The Department of Energy gave final approval yesterday to a $3 billion liquefied natural gas project designed to bolster California's lagging gas supplies with fuel to be shipped from Alaska and Indonesia.

Except for a few details, the decision ends a six-year struggle by California's two biggest natural gas distributors to negotiate a particularly complex maze of federal red tape and win permits for the project.

The DOE order would permit construction of a $618 million terminal at Little Cojo Bay near Point Conception in California's Santa Barbara County. At the terminal, the liquid gas would arrive by ship from Alaska and Indonesia, be regasified to its original volume and then distributed to customers throughout California by Pacific Gas and Electric Co. of San Francisco and Pacific Lighting Corp. of Los Angeles.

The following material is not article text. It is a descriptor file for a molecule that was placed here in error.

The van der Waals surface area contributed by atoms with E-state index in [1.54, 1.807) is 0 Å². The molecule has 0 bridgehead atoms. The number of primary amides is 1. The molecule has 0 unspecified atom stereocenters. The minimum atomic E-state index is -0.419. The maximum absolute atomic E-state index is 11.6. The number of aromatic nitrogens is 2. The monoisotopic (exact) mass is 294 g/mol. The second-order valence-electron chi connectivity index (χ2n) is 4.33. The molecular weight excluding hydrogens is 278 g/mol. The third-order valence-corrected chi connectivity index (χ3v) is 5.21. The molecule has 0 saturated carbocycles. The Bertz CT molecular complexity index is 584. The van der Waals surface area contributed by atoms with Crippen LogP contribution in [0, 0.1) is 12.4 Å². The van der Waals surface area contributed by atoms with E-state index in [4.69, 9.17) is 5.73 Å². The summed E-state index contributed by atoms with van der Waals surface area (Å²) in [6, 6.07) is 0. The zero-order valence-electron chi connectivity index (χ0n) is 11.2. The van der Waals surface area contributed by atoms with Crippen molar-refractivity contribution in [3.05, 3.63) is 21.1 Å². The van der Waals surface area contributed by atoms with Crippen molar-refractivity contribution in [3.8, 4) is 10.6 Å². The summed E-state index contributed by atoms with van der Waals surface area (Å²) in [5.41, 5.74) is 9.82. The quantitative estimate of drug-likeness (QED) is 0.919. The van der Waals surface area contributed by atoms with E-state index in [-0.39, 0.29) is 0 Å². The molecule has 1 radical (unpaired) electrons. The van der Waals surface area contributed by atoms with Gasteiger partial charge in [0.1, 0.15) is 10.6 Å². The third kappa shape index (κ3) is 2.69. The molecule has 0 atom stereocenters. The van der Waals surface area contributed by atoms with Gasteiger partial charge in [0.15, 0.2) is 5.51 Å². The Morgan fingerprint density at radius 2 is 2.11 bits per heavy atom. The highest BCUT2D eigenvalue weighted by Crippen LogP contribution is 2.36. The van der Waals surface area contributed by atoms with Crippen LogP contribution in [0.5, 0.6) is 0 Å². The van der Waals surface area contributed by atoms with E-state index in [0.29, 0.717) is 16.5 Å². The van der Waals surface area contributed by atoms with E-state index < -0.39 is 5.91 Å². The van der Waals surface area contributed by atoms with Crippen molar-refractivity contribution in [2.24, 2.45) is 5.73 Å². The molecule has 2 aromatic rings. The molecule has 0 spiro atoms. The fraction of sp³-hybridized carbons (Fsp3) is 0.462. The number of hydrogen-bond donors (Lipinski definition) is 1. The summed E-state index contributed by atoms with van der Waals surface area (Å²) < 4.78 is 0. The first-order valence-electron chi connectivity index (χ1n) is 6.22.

The remaining minor decisions are expected to be made by another agency, the Federal Energy Regulatory Commmission, within the next several weeks. Unless there are court delays caused by the project's opponents, the gas companies should be able to keep to their goal of completing design work during the coming year and breaking ground at Point Conception in late 1980. Operation would start in late 1983 or early 1984.